As for the Indians, who fought so long and so hard here for the graves of their fathers and the homes of their children, they had to find their ways out too. But it would not be easy to say what became of them all, for they went such various ways out of Ohio and out of the world. Some remained in the country which they had lost, and in a few cases they tried to take on the likeness of civilized men. But oftener they only took on the vices of civilization; they were the drunkards and the vagrants of their neighborhoods, living by a little work and by the contemptuous charity of the settlers. In them the proud spirit of their race was broken; they suffered insult and outrage from their conquerors without resisting; a small white Titian might knock a stalwart Indian down with his fist, and the Indian would not attempt to revenge himself. For a while, the settlers feared the lingering red men, but they soon learned to despise them, and it was seldom that they troubled the whites by theft or violence.
A good many of the tribesmen followed the British into Canada, after the War of 1812, where it must be owned to our shame as Americans that they had wiser, kinder, and juster treatment than we gave those who remained with us, and who followed westward from their old hunting grounds in Ohio the buffalo, the elk, the beaver, and the deer. Several nations, or parts of nations, were gathered on reservations in Seneca, Lucas, and Wyandot counties, where they were given land and taught farming and other trades. Missionaries came to dwell among them and try to make them Christians, and many were converted. The Quakers seem to have done the best work in this way, for the Indians always trusted and loved the men of peace.
But although their friends could teach the Indians to plow and sow, to build houses and barns, to make tools and mend them, to sing and to pray, and to wear clothes and to lead decent and sober lives, they could not uproot all their old customs and superstitions. The superstition that seemed to last longest was the belief in witchcraft, which was indeed very common among their white neighbors. Nearly all forms of sickness were treated as the effect of witchcraft by the Indians, and the afflicted were carried into the woods and left alone with none near them except the medicine man whose business it was to expel the witch.
A suspected witch or wizard might be safely killed by any kinsman of the sufferer; and it is said that Indians were known to walk all the way from the Mississippi to the Ohio reservations in order to shoot down persons accused of witchcraft, and then return unmolested. In 1828, the Mingo chief Seneca John was put to death by two of his tribesmen as ruthlessly as Leatherlips in 1812. He was accused of having bewitched the chief Comstock, and though he protested, "I loved my brother Comstock better than the green earth. I stand upon; I would shed my blood, drop by drop, to bring him back to life," yet he was sentenced to die, and Comstock's brothers, Coonstick and Steel, carried out the sentence.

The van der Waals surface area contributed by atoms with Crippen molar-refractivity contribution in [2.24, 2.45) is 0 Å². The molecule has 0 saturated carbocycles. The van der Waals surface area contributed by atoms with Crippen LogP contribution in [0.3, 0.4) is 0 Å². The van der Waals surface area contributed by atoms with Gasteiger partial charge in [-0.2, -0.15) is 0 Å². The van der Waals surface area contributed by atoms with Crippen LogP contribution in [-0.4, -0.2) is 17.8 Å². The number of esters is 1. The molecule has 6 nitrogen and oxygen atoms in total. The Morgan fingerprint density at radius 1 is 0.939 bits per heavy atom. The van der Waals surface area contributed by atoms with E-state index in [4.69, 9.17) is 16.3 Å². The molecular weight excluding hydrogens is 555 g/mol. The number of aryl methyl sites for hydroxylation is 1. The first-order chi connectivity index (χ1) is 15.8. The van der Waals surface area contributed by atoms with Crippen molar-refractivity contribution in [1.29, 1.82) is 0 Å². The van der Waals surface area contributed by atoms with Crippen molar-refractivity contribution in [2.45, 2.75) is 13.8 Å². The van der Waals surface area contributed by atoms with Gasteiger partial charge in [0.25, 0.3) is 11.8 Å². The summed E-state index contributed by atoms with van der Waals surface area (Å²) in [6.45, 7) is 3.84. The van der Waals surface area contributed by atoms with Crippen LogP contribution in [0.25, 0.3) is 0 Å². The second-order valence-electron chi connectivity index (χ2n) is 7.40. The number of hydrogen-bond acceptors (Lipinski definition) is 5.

In 1831 the Senecas ceded their lands, forty thousand acres on the Sandusky, to the United States, and were removed to the southwest of the Missouri. Each of the other reservations was given up in turn for lands in the Far West, and in the early forties I myself, when a boy living in Hamilton, saw the last of the Ohio Indians passing through the town on the three canal boats which carried the small remnant of their nation southward and westward out of the hind that was to know them no more forever.
[Illustration: Indian evacuation by River 223L]
It was quite time. I cannot say how far they had been civilized, and for all I know they may have been tame farmers and mechanics, but in their moccasins and blankets, with their bows and arrows, they looked like wild hunters; and Ohio was no longer a good hunting ground. All the larger game had long been killed off or driven away, and the smaller game was fast vanishing before the rifle and the shotgun. As if its destruction by gunners singly was not rapid enough it was the custom in somewhat earlier days for whole neighborhoods to meet together for the wholesale slaughter of the sylvan creatures which still abounded. One of these great hunts took place in Medina County, in 1818, when the region was as yet very sparsely settled. The drive, as it was called, was fixed for the 24th of December, and at sunrise, six hundred men and boys drew up their far-spreading lines. They were armed with rifles, shotguns, old muskets, pistols, knives, axes, hatchets, bayonets fastened to long poles, and whatever other weapons they could lay hands on, to shoot, strike, or stab with, and they began to draw their vast circle together with a hideous uproar of horn, conchshells, and voices. The deer fled inward from all sides; bear and wolf left their coverts in terror; foxes and raccoons joined the panic rout, and the air was full of the flight of wild turkeys. Then the slaughter began, and before it ended three hundred deer, twenty-one bears, and seventeen wolves were killed; of the turkeys and the smaller game no tale was kept.
Later these drives were common in the years whenever game was abundant in any neighborhood. They were called squirrel-hunts, because the squirrel was the unit, and larger or smaller game counted so many squirrels, or went to make up the value of a squirrel. I knew of one of these hunts during the late fifties in Northern Ohio, when the wild pigeons were still in such multitude that their flight darkened the sky, where now one of them is rarely seen.
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Source: The Project Gutenberg EBook of Stories Of Ohio, by William Dean Howells